Patients hospitalized for cardioversion of long lasting atrial fibrillation were evaluated for this study. Long lasting AF was defined as the presence of the arrhythmia for a period of time superior to 6 weeks (documented by Holter recording or at least two basal ECGs). Patients should have had more than 18 years and should have been in proper anticoagulation range (INR between 2 and 3) for at least 4 weeks. We excluded patients already in therapy with antiarrhythmic drugs for any reason. Patients with hemodynamic instability (SBP lower than 90 mmHg, signs of shock), NYHA class III or IV heart failure, II or III degree atrioventricular block, ventricular pre-excitation (positive history and\or delta wave at ECG), long QT (corrected QT > 480ms or measured QT > 500ms), acute coronary syndrome on admission or in the previous three months, history of hypersensitivity to iodine compounds, COPD, liver cirrhosis (Child class B or C) or myasthenia gravis were also excluded.

Baseline assessment:

Recorded patients’ data included sex, age (in years) and duration of atrial fibrillation (in weeks). We considered the onset of the arrhythmia as the date of the first ECG or Holter recording of atrial fibrillation if not followed by others in sinus rhythm.

Before treatment, all patients underwent transthoracic echocardiographic examination to measure atrial and ventricular telediastolic diameters. Both values were taken on parasternal long axis view with M-mode, considering the frame before mitral valve opening.

In order to identify any possible cause of AF, careful medical history was collected for all patients. Where no underlying heart disease was found, the arrhythmia was classified as “lone AF”. All patients underwent 12 leads ECG examination to verify the presence of the arrhythmia and rule out exclusion criteria. Blood analyses were also performed and electrolytic disorders were excluded or corrected before treatment (in particular, potassium level was recorded considering a safety value within the range 4.0 – 5.0 mEq\L).

Continuous wireless ECG monitoring during drug infusion and for the following 24 hours was provided in all patients to look for interruption criteria (see below) or sinus rhythm restoration. A final QTc measurement was taken at the end of observation period.

Interruption criteria:

Every major side effect of the three drugs was considered as criteria for treatment interruption. In particular, clinical and instrumental observation was aimed to find any episode of bradyarrhythmia (sinus arrest, advanced atrioventricular block, symptomatic bradicardia), tachyarrhythmia (torsade de pointe, ventricular tachycardia, ventricular fibrillation), nausea and vomit conditioning electrolytic disorders, symptomatic hypotension, cinconism, allergic reaction (e.g. cutaneous rash) or QTc prolongation (> 550ms or QRS widening over 25%).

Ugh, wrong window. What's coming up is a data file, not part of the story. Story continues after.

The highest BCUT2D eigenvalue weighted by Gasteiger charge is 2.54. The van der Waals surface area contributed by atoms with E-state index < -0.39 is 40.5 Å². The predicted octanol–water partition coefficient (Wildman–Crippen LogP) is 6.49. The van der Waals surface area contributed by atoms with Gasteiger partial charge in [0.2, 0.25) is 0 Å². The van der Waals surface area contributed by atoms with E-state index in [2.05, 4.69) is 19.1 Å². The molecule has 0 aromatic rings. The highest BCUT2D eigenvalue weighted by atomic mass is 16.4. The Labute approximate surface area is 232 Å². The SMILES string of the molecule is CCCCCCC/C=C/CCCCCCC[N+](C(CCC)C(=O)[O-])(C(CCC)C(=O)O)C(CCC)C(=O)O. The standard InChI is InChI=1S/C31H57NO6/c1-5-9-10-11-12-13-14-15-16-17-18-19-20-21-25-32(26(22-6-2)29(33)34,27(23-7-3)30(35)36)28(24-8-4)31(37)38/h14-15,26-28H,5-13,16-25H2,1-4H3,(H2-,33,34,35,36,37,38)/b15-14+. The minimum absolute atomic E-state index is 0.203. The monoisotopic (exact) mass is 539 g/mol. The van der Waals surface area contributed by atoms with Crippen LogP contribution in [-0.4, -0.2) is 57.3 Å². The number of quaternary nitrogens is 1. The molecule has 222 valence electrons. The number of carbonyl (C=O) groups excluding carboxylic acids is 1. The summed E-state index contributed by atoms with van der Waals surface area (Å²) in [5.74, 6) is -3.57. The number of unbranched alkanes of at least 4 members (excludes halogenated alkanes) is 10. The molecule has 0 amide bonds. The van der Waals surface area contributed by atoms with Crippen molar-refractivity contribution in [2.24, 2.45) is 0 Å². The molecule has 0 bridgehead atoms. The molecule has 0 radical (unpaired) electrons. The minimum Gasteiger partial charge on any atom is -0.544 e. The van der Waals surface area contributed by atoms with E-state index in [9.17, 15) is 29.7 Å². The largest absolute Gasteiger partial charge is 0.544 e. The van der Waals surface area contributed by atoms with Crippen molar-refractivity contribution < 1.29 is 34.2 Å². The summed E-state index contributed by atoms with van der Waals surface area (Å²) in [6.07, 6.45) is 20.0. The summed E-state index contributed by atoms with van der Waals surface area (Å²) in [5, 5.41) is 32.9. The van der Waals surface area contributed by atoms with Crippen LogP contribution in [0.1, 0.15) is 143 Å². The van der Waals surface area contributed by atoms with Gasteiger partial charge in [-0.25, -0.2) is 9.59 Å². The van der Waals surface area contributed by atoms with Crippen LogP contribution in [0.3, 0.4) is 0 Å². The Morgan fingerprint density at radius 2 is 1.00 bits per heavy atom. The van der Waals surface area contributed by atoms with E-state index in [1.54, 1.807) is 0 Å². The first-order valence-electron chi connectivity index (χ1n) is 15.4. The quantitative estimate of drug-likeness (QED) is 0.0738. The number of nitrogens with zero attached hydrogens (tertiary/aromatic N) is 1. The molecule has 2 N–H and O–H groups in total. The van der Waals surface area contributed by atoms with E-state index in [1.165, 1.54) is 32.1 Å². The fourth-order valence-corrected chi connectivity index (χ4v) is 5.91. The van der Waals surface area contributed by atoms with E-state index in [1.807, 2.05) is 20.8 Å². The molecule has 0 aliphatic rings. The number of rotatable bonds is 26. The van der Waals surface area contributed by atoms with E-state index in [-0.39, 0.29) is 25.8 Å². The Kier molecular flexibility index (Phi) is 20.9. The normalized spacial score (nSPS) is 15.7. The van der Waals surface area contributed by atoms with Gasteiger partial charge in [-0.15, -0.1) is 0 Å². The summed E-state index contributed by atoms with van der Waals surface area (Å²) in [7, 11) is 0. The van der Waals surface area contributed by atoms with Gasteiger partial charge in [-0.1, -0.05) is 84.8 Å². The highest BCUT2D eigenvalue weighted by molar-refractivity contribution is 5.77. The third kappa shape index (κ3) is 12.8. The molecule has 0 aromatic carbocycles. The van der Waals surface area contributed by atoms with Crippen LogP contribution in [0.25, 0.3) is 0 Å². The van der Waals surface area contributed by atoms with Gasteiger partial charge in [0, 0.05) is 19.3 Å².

Drug protocols:

Amiodarone was administered intravenously with an initial bolus of 5mg\kg in 100ml of dextrose 5% solution followed by a maintenance infusion of 15 mg\kg in the following 24 hours.

Quinidine was administered orally as quinidine arabogalattan sulphate (Longachin)®. Each capsule contains 275mg of this slow-release molecule, equivalent to 165mg of quinidine sulphate. An experimental protocol was developed consisting of the administration of 1 capsule of the drug every two hours until sinus rhythm restoration or up to 4 capsules.

Table 1. Baseline Clinical Characteristics.
Clinical Characteristics Amiodarone Quinidine Propafenone p-value
Male/Female 17/13 17/13 14/16 0.7
Age 63±6 64±8 65±10 0.4
Atrial Diameter 47±7 46±4 45±3 0.2
Ventricular Diameter 56±3 53±6 54±5 0.2
LV-EF 59±2 58±3 58±1 0.3
Serum potassium 4.2±0.2 4.2±0.3 4.3±2 0.3
AF duration in weeks (range) 17(8-72) 21,5(10-100) 14(9-67) 0.9
AF etiology:
Hypertension 12 13 15 NS
Disthyroidism 0 2 1 NS
VHD 4 2 5 NS
CAD 7 3 1 NS
DCM 3 2 0 NS
Lone AF 4 8 8 NS

LV-EF: left ventricular ejection fraction AF: atrial fibrillation, CAD: coronary artery disease, DCM: dilatative cardiomiopathy, VHD: Valvular Heart Disease

Propafenone was administered intravenously. After a bolus of 2mg/kg, the drug was infused at 0.007mg\kg in 2h or up to sinus rhythm restoration.

Endpoints and follow-up:

Primary endpoint was considered as the conversion to sinus rhythm within 24 hours after administration of drugs. Patients were monitored for pharmacological side effects for the same period of time, regardless to sinus rhythm restoration. AF relapses within the first 24h were considered as failures in the procedure. Patients resulted in sinus rhythm were prescribed long-term AF prophylaxis according to clinical indications and current guidelines. Quinidine was not used for this purpose